Across the country, thousands of Canadians are standing up to say, ‘Yes. I live with dementia. Let me help you understand.’

6 myths people still believe about dementia

This Alzheimer’s Awareness Month, challenge the myths and stigma about dementia

January is Alzheimer’s Awareness Month across Canada. It’s an important time to talk about the stigma experienced by people living with Alzheimer’s disease and other dementias, and to challenge the myths and misconceptions about the disease. Myths about dementia stand in the way of understanding the disease and supporting people affected by it. Below are some common myths about dementia.

Myth #1: If I’m diagnosed with Alzheimer’s disease, it means my life is over.

Reality: If you or someone you know is diagnosed with the disease, you can live meaningfully and actively for many years. Eating a heart-healthy diet, exercising regularly, staying socially connected and doing things that challenge your brain also help slow disease progression.

Myth #2: My mother had Alzheimer’s disease, so I’m going to get it too.

Reality: Familial dementia accounts for less than five per cent of all cases.

Myth #3: Dementia is an old person’s disease.

Reality: Dementia is a progressive, degenerative disease of the brain. It most often occurs in people over 65, but can affect people in their forties and fifties.

Myth #4: Memory loss means Alzheimer’s disease.

Reality: Not necessarily. You may experience trouble with your memory as you age. However, if memory loss affects your day-to-day ability to function, communicate or is accompanied by a decrease in judgment or reasoning ability, it’s best to see your doctor immediately.

Myth #5: Alzheimer’s disease can be prevented.

Reality: No single treatment can prevent Alzheimer’s disease or dementia. You can reduce your risk by exercising your mind and body, eating a heart-healthy diet, reducing stress and staying socially active.

Myth #6: There’s a cure for dementia.

Reality: Dementia remains incurable. However, seeking an early diagnosis from a health-care provider and connecting to support and education from the Alzheimer Society of B.C.’s First Link dementia support can positively affect a person’s experience of the dementia journey.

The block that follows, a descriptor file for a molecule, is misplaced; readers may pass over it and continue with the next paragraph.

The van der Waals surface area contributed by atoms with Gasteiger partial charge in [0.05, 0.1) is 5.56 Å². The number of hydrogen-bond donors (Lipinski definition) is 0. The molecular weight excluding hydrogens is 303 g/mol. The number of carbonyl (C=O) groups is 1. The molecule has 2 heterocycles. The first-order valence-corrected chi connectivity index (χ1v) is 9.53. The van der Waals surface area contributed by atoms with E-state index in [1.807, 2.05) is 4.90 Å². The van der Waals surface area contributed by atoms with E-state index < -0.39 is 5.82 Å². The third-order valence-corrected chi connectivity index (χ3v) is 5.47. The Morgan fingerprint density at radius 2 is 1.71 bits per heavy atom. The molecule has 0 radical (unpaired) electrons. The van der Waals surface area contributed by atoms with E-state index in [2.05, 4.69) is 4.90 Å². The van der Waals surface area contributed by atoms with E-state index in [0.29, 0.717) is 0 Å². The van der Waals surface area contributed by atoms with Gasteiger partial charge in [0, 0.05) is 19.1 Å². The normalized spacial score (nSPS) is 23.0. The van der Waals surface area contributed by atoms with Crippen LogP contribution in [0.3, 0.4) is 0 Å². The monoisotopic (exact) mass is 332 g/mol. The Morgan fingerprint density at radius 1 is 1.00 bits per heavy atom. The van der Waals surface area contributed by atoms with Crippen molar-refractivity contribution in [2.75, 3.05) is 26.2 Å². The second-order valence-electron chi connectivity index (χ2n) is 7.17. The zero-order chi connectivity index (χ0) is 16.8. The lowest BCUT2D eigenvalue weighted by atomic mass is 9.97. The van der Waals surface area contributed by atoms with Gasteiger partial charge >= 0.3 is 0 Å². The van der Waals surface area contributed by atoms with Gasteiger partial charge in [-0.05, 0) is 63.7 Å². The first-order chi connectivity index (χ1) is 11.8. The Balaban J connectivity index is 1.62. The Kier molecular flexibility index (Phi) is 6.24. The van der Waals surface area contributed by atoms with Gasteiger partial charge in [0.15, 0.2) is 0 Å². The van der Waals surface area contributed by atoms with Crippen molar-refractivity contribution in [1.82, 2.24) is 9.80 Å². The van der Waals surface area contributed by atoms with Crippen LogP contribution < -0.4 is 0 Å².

Challenging stigma and misconceptions are key to building a dementia-friendly province, where people affected by the disease are acknowledged, welcomed and supported. This month, and beyond, challenge people’s misconceptions about dementia when you encounter them. Learn more about the national campaign to address the stigma of dementia – and meet people who are living with dementia – at www.ilivewithdementia.ca.

If you have questions about Alzheimer’s disease or dementia, or concerns about memory loss, visit the Alzheimer Society of B.C. website, or call the First Link Dementia Helpline at 1-800-936-6033.

 

People who connect to the Alzheimer Society of B.C. can access support and education across the province, including support groups both for people in the early stages of dementia and for caregivers.

Comments are closed

Just Posted

White Rock’s Memorial Park re-opens to the public without fanfare

Formal ceremonies expected to take place in late May or early June

Non-Semiahmoo First Nation members opt out of footing connection costs: chief

Long-term resident who can’t pay $50K fee, says he ‘hasn’t a clue’ where to go now

PHOTOS: Fabric-formed concrete strengthens new Surrey gallery show and house under construction

Designer Omer Arbel’s work in ‘Particles for the Built World’ exhibit and at South Surrey home

Drivers injured, children OK after school-bus crash in Surrey

Incident happened near 68th Avenue and King George Boulevard

Police release photos of suspect in attempted gas station robbery in Surrey

Surrey RCMP say suspect took off without taking any money after he bear sprayed employee

Eggs in South Surrey bald-eagle preserve hatch

Douglas-area eagle nest livestreamed online

B.C. awaits Kenney’s ‘turn off taps,’ threat; Quebec rejects Alberta pipelines

B.C. Premier John Horgan said he spoke with Kenney Wednesday and the tone was cordial

Federal government extends deadline to make Trans Mountain decision to June 18

The National Energy Board endorsed an expansion of the Trans Mountain pipeline on Feb. 22

Prince George sweeps to first-ever BC Hockey League crown

Spruce Kings beat Vernon Vipers 3-1 in the Okanagan Wednesday for 13th straight playoff win

Hwang’s first MLS goal lifts Whitecaps to 1-0 win over LAFC

Vancouver picks up first victory of season

Man identified in Vancouver’s fourth homicide of the year

30-year-old man was not known to police

RCMP locate missing Colony Farm psychiatric patient

Patient left last week on day pass from the hospital in Coquitlam

600 volunteers sign up to recall Maple Ridge MLAs over housing problems

Organizer urges province to reconsider position on Burnett modulars

Child-proof your windows ahead of warm weather: B.C. expert

Fifteen children were taken to BC Children’s Hospital for falls in 2018

Most Read

l -->